OPINION: Fergal Campbell from CDEnviro discusses a positive solution for managing mud waste during hydro excavation, reducing the burden on drilling operators.
Unlike countries such as the US and Australia, the UK has not fully embraced hydro excavation in its civil engineering and infrastructure construction practices.
No doubt deterred by the fears of having to process the resulting bulk of waste mud and clay, this method of excavation in infrastructure development and land remediation remains a pariah for drilling operators. But does it have to be?
Although trenchless technology has advanced, and hydro excavation has become a more favoured means for installation of services and pipework, it comes with a burden. The by-products of hydro excavation are chemicals and slurry which are difficult to dispose of or reuse responsibly.
Much of the mud is mixed with bentonite, a soft clay which is key to the excavation process because it expands to prevent the collapse of an area during drilling. So even as the engineers benefit from the methodology, the drilling operators are faced with an onerous waste disposal issue at the end.
Recovering treasure using waste treatment
To dispose of the waterlogged, thick mud and clay is financially prohibitive at a landfill site due to its substantial volume and weight. Furthermore, landfill sites are unlikely to accept this bulky waste. Burying it to dry in ponds and fields poses further environmental and legal risk because of its detrimental effect on the land due to possible leaching of hydrocarbons or TPH (total petroleum hydrocarbons). If surrounding land is tested and toxic leaching has damaged the soil then companies are subject to legal action, possibly ruinous for their business.
None of the above disposal methods allow for extraction of any useful materials in the waste mud that can be re-sold, as per the circular economy culture. However, transporting the drilled mud to bespoke waste treatment sites allows for responsible handling of the slurry and recovery of any recyclable materials in it. This method of waste management is legally safer for the drilling company as well as the environment.
However, all is not lost and there are solutions at hand to make hydro excavation a more attractive prospect, without the problematic issues of safe waste by-product disposal.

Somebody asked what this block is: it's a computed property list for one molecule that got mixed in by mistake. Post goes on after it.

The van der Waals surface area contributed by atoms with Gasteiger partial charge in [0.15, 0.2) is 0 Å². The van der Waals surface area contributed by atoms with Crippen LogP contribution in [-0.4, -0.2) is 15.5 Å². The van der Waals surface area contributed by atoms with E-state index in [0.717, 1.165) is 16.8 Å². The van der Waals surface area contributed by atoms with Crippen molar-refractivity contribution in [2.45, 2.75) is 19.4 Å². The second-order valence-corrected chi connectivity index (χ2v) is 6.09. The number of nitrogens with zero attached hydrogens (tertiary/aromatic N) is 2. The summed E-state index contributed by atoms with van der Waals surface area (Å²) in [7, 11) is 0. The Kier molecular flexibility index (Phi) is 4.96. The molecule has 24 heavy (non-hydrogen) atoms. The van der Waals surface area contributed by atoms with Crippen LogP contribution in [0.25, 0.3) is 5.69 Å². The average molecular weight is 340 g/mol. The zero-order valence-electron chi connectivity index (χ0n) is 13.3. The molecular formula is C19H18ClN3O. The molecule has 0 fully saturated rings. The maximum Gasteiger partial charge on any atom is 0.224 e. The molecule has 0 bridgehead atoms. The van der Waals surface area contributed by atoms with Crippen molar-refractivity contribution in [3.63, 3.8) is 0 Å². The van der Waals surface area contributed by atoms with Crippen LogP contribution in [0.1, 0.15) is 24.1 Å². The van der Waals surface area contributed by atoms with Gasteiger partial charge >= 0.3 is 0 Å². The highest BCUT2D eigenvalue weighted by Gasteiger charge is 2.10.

Processing the waste on site is viable, practical and cost effective. By dealing with it in-situ, it removes the risk of having to transport possibly toxic substances to waste disposal companies and possible leaks or accidents during transport, which is always a danger. However, when transport risks are less, there are viable solutions for ex-situ processing too.
Modern technology allows for safe dewatering of clay onsite and off-site, with an added ability to extract any useful materials from it for re-use. These re-usable materials may include sand, stone and organics with recyclable value as new revenue streams.
Effective solutions such as ours include bespoke reception centres for hydro excavation waste, where valuable materials are recoverable for re-sale. Furthermore, the recovered water can be treated for re-use.
There are workable solutions to the hydro excavation waste burden.Fergal Campbell
The benefits of this approach afford customers greater control of their waste, a more sustainable approach to processing it, reduced disposal costs and added value with recoverable materials.
There are workable solutions to the hydro excavation waste burden, making it easier for contractors to use a tried and tested method of excavation without the unpleasant conundrum of how to clean up responsibly afterwards.
It also reduces the legal, as well as environmental risks. With this type of waste processing solution at hand, hydro-excavation doesn’t have to be the poisoned chalice; instead it can be the sustainable gift that keeps on giving.